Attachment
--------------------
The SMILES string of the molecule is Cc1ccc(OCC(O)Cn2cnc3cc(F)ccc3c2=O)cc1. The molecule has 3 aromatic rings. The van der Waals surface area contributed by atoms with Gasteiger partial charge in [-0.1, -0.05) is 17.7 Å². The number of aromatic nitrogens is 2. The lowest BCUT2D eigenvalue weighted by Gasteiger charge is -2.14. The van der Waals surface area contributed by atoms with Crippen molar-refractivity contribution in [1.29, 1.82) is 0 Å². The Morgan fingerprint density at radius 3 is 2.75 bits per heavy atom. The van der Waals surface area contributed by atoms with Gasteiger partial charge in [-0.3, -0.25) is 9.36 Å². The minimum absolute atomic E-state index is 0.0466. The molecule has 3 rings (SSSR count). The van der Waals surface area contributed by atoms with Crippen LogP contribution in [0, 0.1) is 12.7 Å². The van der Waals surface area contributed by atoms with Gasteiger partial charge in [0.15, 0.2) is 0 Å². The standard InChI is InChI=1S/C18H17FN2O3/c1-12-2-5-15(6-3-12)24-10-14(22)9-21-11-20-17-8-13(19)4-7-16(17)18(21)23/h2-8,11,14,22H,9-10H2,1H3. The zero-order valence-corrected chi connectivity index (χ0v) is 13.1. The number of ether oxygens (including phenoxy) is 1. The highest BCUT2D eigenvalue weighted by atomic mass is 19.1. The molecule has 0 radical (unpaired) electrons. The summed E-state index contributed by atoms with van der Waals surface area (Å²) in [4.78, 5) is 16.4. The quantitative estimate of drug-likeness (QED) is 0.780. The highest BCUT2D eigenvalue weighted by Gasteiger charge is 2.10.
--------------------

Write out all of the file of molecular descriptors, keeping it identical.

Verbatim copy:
The SMILES string of the molecule is Cc1ccc(OCC(O)Cn2cnc3cc(F)ccc3c2=O)cc1. The molecule has 3 aromatic rings. The van der Waals surface area contributed by atoms with Gasteiger partial charge in [-0.1, -0.05) is 17.7 Å². The number of aromatic nitrogens is 2. The lowest BCUT2D eigenvalue weighted by Gasteiger charge is -2.14. The van der Waals surface area contributed by atoms with Crippen molar-refractivity contribution in [1.29, 1.82) is 0 Å². The Morgan fingerprint density at radius 3 is 2.75 bits per heavy atom. The van der Waals surface area contributed by atoms with Gasteiger partial charge in [-0.3, -0.25) is 9.36 Å². The minimum absolute atomic E-state index is 0.0466. The molecule has 3 rings (SSSR count). The van der Waals surface area contributed by atoms with Crippen LogP contribution in [0, 0.1) is 12.7 Å². The van der Waals surface area contributed by atoms with Gasteiger partial charge in [0.15, 0.2) is 0 Å². The standard InChI is InChI=1S/C18H17FN2O3/c1-12-2-5-15(6-3-12)24-10-14(22)9-21-11-20-17-8-13(19)4-7-16(17)18(21)23/h2-8,11,14,22H,9-10H2,1H3. The zero-order valence-corrected chi connectivity index (χ0v) is 13.1. The number of ether oxygens (including phenoxy) is 1. The highest BCUT2D eigenvalue weighted by atomic mass is 19.1. The molecule has 0 radical (unpaired) electrons. The summed E-state index contributed by atoms with van der Waals surface area (Å²) in [4.78, 5) is 16.4. The quantitative estimate of drug-likeness (QED) is 0.780. The highest BCUT2D eigenvalue weighted by Gasteiger charge is 2.10.